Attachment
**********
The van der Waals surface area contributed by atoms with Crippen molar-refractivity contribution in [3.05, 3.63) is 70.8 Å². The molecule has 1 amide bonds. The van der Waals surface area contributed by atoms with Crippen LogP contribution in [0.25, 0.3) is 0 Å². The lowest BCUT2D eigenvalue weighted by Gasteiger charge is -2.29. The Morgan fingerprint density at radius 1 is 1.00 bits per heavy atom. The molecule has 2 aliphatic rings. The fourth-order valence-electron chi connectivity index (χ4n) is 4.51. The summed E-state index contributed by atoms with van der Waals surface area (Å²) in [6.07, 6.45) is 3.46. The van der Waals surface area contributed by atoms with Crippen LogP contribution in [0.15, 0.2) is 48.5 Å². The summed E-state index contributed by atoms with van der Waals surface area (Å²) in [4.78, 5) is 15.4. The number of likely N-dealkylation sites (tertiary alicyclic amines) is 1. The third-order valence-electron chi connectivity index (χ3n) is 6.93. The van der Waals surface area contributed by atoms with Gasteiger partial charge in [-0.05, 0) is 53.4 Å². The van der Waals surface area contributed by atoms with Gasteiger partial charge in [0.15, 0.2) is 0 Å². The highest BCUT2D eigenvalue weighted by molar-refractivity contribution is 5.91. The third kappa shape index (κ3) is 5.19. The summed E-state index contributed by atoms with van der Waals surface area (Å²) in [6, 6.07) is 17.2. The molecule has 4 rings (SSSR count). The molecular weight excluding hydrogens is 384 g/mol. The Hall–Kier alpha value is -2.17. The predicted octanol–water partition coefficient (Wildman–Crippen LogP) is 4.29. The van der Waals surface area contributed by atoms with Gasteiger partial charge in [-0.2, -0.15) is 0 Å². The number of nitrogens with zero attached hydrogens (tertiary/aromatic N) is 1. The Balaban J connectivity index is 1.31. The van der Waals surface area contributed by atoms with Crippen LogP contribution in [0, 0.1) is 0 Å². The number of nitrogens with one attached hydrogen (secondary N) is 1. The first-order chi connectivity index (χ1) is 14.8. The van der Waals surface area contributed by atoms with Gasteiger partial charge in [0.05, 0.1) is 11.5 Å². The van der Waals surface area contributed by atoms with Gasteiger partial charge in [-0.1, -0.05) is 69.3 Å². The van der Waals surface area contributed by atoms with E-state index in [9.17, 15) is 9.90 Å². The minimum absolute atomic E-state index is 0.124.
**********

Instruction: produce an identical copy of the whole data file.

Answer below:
The van der Waals surface area contributed by atoms with Crippen molar-refractivity contribution in [3.05, 3.63) is 70.8 Å². The molecule has 1 amide bonds. The van der Waals surface area contributed by atoms with Crippen LogP contribution in [0.25, 0.3) is 0 Å². The lowest BCUT2D eigenvalue weighted by Gasteiger charge is -2.29. The Morgan fingerprint density at radius 1 is 1.00 bits per heavy atom. The molecule has 2 aliphatic rings. The fourth-order valence-electron chi connectivity index (χ4n) is 4.51. The summed E-state index contributed by atoms with van der Waals surface area (Å²) in [6.07, 6.45) is 3.46. The van der Waals surface area contributed by atoms with Crippen LogP contribution in [0.15, 0.2) is 48.5 Å². The summed E-state index contributed by atoms with van der Waals surface area (Å²) in [4.78, 5) is 15.4. The number of likely N-dealkylation sites (tertiary alicyclic amines) is 1. The third-order valence-electron chi connectivity index (χ3n) is 6.93. The van der Waals surface area contributed by atoms with Gasteiger partial charge in [-0.05, 0) is 53.4 Å². The van der Waals surface area contributed by atoms with Gasteiger partial charge in [0.15, 0.2) is 0 Å². The highest BCUT2D eigenvalue weighted by molar-refractivity contribution is 5.91. The third kappa shape index (κ3) is 5.19. The summed E-state index contributed by atoms with van der Waals surface area (Å²) in [6, 6.07) is 17.2. The molecule has 4 rings (SSSR count). The molecular weight excluding hydrogens is 384 g/mol. The Hall–Kier alpha value is -2.17. The predicted octanol–water partition coefficient (Wildman–Crippen LogP) is 4.29. The van der Waals surface area contributed by atoms with Gasteiger partial charge in [-0.2, -0.15) is 0 Å². The number of nitrogens with zero attached hydrogens (tertiary/aromatic N) is 1. The Balaban J connectivity index is 1.31. The van der Waals surface area contributed by atoms with Crippen LogP contribution in [0, 0.1) is 0 Å². The number of nitrogens with one attached hydrogen (secondary N) is 1. The first-order chi connectivity index (χ1) is 14.8. The van der Waals surface area contributed by atoms with Gasteiger partial charge in [0.05, 0.1) is 11.5 Å². The van der Waals surface area contributed by atoms with Gasteiger partial charge in [-0.1, -0.05) is 69.3 Å². The van der Waals surface area contributed by atoms with E-state index in [9.17, 15) is 9.90 Å². The minimum absolute atomic E-state index is 0.124.